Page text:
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Golf in America has many faces. Tiger Woods and the other men and women who play on the professional tours are the most prominent images of the game. To the casual observer, these players -- with the backing of corporate America -- are the essence of the sport, the engine that drives it forward.
To others, the picture is one of whiteness, elitism and privilege.
|Rafael Barajas credits the golf industry with giving him the ability to put four kids through college.|
Yet none of those portrayals completely captures a game that each of us must see through the lens of our own backgrounds and experiences in the world.
These days, most of the faces of color around golf courses are the Hispanic people on the course maintenance crews that carefully manicure the greens and fairways.
For there to be an accurate portrait of golf in America -- a panoramic view of the game -- it must include these Hispanic men and women who comprise as much as 80 percent of the grounds crews at our more than 17,000 courses.
Rafael Barajas, the 50-year-old head superintendent at the Hacienda Golf Club in La Habra Heights, Calif., is one of these Hispanic faces.
Barajas's story is one of immigration and determination to succeed against great odds in an industry dominated mostly by white men.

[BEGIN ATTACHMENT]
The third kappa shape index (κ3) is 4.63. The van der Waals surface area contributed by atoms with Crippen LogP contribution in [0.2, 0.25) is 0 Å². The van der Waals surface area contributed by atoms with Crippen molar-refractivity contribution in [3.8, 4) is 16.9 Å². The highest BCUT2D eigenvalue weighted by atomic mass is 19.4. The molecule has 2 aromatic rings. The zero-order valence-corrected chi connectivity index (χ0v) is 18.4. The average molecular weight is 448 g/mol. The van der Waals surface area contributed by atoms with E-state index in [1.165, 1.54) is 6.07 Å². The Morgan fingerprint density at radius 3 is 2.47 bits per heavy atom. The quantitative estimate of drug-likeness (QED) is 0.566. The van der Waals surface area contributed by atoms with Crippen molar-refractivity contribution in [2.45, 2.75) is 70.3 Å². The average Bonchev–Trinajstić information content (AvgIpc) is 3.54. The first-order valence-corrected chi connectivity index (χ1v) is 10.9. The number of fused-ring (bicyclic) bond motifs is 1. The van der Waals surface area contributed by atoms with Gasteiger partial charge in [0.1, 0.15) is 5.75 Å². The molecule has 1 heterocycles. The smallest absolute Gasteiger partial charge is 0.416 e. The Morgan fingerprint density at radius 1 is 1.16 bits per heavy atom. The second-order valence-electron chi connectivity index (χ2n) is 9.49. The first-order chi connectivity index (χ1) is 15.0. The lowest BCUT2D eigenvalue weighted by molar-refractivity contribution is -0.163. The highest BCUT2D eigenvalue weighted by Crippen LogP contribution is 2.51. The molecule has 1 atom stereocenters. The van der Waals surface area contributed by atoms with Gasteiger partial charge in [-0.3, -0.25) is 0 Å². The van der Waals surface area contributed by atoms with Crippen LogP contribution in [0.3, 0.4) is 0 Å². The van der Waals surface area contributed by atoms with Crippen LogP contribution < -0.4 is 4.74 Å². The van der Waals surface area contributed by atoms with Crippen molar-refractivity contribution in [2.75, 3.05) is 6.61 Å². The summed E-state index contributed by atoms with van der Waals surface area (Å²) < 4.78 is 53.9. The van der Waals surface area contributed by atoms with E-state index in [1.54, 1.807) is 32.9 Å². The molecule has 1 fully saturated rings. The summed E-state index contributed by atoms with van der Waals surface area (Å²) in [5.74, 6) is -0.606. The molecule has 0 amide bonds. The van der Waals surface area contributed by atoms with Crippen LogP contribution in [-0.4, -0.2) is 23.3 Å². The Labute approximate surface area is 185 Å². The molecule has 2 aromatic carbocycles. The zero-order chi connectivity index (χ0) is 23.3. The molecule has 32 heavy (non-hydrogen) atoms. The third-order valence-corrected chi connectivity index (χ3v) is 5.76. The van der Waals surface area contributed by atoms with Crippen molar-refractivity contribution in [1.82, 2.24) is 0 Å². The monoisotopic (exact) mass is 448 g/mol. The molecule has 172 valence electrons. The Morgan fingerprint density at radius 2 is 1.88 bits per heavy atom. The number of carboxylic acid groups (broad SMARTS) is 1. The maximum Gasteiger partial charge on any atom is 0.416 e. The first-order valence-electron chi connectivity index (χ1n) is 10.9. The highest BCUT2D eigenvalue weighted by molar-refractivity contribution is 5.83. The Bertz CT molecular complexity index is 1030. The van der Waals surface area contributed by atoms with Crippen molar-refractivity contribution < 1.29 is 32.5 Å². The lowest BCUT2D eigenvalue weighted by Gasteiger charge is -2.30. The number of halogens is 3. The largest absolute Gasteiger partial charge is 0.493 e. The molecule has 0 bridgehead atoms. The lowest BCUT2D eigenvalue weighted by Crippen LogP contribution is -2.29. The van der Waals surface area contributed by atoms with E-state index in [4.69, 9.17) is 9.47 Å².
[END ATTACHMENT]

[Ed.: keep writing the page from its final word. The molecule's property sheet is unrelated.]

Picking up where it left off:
The Golf Course Superintendent's Association of America doesn't track membership by ethnicity, but the Lawrence, Kan.-based organization estimates that Barajas is one of only 15 to 20 Hispanic certified golf course superintendents in the United States.
As an immigrant who arrived in the United States from Colima, Mexico, when he was 14 years old, Barajas knew just two words of English. He started his career in 1980 on Cinco de Mayo on the maintenance crew of a San Fernando Valley municipal course. Barajas had followed his brother into the profession and was a course superintendent by the time he was 20, in 1984, at the Recreation Park Golf Course in Long Beach, Calif.
From the very beginning, he loved the game.
"I got hooked on the game of golf," he said. "I wanted to play as much as possible. The more I moved up the ladder, the more opportunities I would have to play.
"Working on a golf course was the only way that I was going to get to play. I wasn't going to work in a factory."
Four years after his first job on a maintenance crew, Barajas became a course superintendent at the Recreation Park Golf Course in Long Beach, Calif, but he lacked any formal education in turfgrass management and agronomy.
After six years of professional development courses and seminars, he became a certified golf course superintendent in 1990.
"Once I became a golf course superintendent, I realized that education was important and I realized that I wasn't going to succeed without it," Barajas said. "Being Hispanic and having no formal education posed challenges, but I never had a chip on my shoulder.
"Back in the day, maybe being Hispanic was not thought of as a good thing. You had to work extremely hard to get opportunities."